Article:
You’ll shed a tear or two—especially if you’re a parent—and they’ll be totally earned.
Here is a story about a man who possesses enormous power, has it taken away from him, and finds when it is returned that it no longer means very much to him. "Eminent Domain" takes place in a somewhat fictionalized Poland in the pre-glasnost era. The state is run by a strongman whose control over the Communist Party and its Politburo is complete. That means that even the most powerful party officials - like Josef Burski, the sixth-ranking party official - owe their position and influence entirely to him.
Burski is played by Donald Sutherland as a crafty man, very intelligent, a survivor, a man who enjoys the luxuries of Western goods that his position makes available to him. He is happily married (to Anne Archer), and the only shadow in his life is a troubled daughter. He has an office, a secretary, a car, a driver, a large apartment filled with works of art, and a pocketful of American dollars, which he uses in the regular poker games held by the party boss. Of course he is careful to lose.
Then everything falls to pieces in his life. He appears at party headquarters one morning to discover that his office has been vacated and his security clearance revoked. He is a non-person, and nobody will tell him why. Indeed, he has become an outcast, a pariah; his former friends avoid him for fear of somehow becoming contaminated by his unknown errors.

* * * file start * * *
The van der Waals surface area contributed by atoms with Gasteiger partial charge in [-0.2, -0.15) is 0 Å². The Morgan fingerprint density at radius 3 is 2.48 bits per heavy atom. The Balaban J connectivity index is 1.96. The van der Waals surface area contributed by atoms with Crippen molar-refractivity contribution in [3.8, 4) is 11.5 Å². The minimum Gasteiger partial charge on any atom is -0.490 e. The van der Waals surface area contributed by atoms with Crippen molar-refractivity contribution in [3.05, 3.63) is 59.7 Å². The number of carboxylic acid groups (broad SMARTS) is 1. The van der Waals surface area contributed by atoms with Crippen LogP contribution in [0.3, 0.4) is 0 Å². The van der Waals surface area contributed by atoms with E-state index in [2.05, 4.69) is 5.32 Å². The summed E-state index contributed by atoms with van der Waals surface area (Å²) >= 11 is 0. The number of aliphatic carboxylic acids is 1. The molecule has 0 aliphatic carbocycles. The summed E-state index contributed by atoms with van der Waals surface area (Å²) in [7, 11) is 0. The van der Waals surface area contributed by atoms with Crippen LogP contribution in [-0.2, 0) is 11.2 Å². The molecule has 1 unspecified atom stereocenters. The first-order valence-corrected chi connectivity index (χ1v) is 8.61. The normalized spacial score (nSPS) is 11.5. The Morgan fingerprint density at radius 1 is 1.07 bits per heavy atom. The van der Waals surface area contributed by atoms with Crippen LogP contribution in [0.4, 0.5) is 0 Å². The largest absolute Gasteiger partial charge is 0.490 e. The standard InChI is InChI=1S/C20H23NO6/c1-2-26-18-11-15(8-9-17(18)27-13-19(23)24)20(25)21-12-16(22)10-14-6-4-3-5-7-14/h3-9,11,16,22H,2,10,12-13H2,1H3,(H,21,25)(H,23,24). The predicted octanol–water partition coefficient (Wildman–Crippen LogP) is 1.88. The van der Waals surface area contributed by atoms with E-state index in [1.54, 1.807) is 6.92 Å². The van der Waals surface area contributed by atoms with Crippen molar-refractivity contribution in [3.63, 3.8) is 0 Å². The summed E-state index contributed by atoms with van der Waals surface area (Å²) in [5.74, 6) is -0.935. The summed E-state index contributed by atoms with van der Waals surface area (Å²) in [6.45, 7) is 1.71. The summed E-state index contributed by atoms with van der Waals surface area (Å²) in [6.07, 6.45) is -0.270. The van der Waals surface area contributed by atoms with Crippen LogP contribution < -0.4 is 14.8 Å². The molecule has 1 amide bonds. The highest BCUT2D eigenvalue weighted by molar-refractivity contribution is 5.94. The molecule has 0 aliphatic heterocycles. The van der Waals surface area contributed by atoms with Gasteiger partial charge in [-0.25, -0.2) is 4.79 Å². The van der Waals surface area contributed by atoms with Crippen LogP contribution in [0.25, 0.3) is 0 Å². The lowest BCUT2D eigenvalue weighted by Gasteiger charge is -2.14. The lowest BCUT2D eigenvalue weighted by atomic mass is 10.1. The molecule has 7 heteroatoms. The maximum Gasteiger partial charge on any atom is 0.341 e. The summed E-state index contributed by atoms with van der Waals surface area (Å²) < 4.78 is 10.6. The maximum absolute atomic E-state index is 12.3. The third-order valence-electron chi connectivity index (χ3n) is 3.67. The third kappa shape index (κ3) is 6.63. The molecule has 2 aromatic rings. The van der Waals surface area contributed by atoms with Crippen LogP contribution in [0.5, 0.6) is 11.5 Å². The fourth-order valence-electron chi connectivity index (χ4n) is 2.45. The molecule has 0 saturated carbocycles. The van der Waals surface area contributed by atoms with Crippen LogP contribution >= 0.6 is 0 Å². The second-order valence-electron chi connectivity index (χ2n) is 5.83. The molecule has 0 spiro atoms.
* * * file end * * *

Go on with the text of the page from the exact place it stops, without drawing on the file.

Life now becomes a Kafkaesque nightmare for Burski. He is followed. His telephone is tapped. His friends are questioned. His funds are frozen. No job of any description is open to him. Anyone who tries to help him is placed in immediate danger. And his society now appears differently to him, now that he is no longer free to move through it with prestige, wealth and power.
Sutherland is a good choice to play Burski because he has always been good at projecting intelligence, at suggesting an inner ethical strength. In the case of Burski this is intriguing because Burski has been ethical only up to a point. The key fact about the Communist Party, the film suggests, is that it held the citizens to one standard, and the party insiders to another - more lenient and permissive - so that almost any official position contained a degree of hypocrisy.
The screenplay for "Eminent Domain" was written from an insider's point of view, by Andrzej Krakowski, whose father was for many years head of the state-run Kamera film studios. The film's press information describes the father as powerful for many years, during which he produced films by Roman Polanski and Jerzy Skolomowski, among others, before he was suddenly purged. The son, a film student, was told in 1968 he was being sent to California on a scholarship - and then, once out of the country, was stripped of his citizenship and forbidden to return.
There is a lot of insider detail in Krakowski's screenplay, especially concerning the ways the top Politburo members form a sort of court, fawning upon the top man and currying favor. The film's weakness, however, is to graft this factual information about a bureaucratic nightmare onto an ending that could have belonged to any number of thrillers. The last scenes are contrived and less than convincing, and the focus moves from sharply seen details of everyday life inside the Polish party apparatus to sloppy thriller elements that could have come from anywhere.
Stop watching movies made by assholes. It'll be OK.
A review of two of the biggest games of 2017, a pair that use World War II in very different ways.
A review of Netflix's new Marvel series, "The Punisher."